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Wednesday, March 8, 2023

LA County Board Orders Progress Pride Flag to Fly at County Buildings


The Progress Pride Flag will fly over Los Angeles County offices during June’s Pride Month under a motion unanimously approved by the Board of Supervisors Tuesday.

The motion by Supervisors Janice Hahn and Lindsey Horvath directed the county’s Internal Services Department to raise “the Progress Pride Flag at the Kenneth Hahn Hall of Administration and Los Angeles County facilities where the American and California flags are displayed during the month of June, while we celebrate LGBTQ+ Pride Month this year and every year moving forward.”

Such a move is in stark contrast to the action taken last month by the Huntington Beach City Council, which voted to no longer fly the Pride flag on city-owned property. The vote came just two years after the council voted unanimously to fly it.

“We are seeing anti-LGBTQ+ and anti-trans bills being passed at an alarming rate across the country,” Hahn said in a statement after the vote. “Here in Los Angeles County we’re making our position clear: in the largest county in the nation, LGBTQ+ residents have the unwavering support of their government.”

The flag of Gay Pride first flew 45 years ago on Freedom Day in San Francisco. It was created by Gilbert Baker with the input of gay activist and Supervisor Harvey Milk. With its eight brilliantly colored stripes — representing sex, life, healing, sunlight, nature, magic and art, serenity and spirit — the banner flaunted the values and dignity of the gay community. And in its varied versions, it has done so ever since.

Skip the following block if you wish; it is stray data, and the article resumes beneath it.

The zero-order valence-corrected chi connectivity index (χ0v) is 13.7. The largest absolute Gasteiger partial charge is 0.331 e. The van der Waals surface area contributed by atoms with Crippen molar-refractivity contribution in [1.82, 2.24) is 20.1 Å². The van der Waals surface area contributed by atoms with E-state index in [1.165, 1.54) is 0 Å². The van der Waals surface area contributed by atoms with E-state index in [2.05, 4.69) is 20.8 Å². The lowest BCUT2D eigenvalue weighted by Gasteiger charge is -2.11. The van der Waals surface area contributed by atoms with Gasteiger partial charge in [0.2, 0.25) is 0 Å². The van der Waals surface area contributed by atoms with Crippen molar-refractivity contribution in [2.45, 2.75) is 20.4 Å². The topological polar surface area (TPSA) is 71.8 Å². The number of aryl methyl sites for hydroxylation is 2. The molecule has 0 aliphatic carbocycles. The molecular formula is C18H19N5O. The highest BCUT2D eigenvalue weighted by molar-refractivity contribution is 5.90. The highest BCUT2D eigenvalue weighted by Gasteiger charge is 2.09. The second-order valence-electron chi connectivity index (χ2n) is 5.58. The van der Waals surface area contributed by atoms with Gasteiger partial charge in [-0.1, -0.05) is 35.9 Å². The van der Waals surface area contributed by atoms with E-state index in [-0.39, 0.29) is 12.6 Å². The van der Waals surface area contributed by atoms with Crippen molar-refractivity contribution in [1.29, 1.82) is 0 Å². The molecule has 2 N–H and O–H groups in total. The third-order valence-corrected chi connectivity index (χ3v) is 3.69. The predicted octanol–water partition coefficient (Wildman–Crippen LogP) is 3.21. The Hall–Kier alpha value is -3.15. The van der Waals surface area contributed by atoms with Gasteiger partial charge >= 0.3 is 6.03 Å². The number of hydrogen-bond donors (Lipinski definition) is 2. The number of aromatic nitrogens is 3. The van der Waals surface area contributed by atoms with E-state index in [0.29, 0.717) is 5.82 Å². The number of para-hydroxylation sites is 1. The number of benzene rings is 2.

Recently, according to Hahn and Horvath’s motion, artist Daniel Quasar created the Progress Pride Flag as a reimagination of the original 1970s symbol. It includes black and brown stripes representing marginalized and diverse communities of color, community members lost to HIV/AIDS as well as those living with that disease. The new colors’ chevron shapes evoke “a need for forward movement,” according to the motion.

“While much progress and inclusion has occurred over the decades, some governing bodies have voted to ban displays of the Pride flag,” according to the motion. “Despite a unanimous vote two years ago to allow the Pride flag to be flown at City Hall, the city of Huntington Beach recently overturned the vote and will now only allow city, state and national flags to regularly be flown at City Hall.

“Flying the Progress Pride Flag at the Kenneth Hahn Hall of Administration will show LA County’s support for LGBTQ+ communities. In addition to the several ways our communities celebrate LGBTQ+ Pride Month.”

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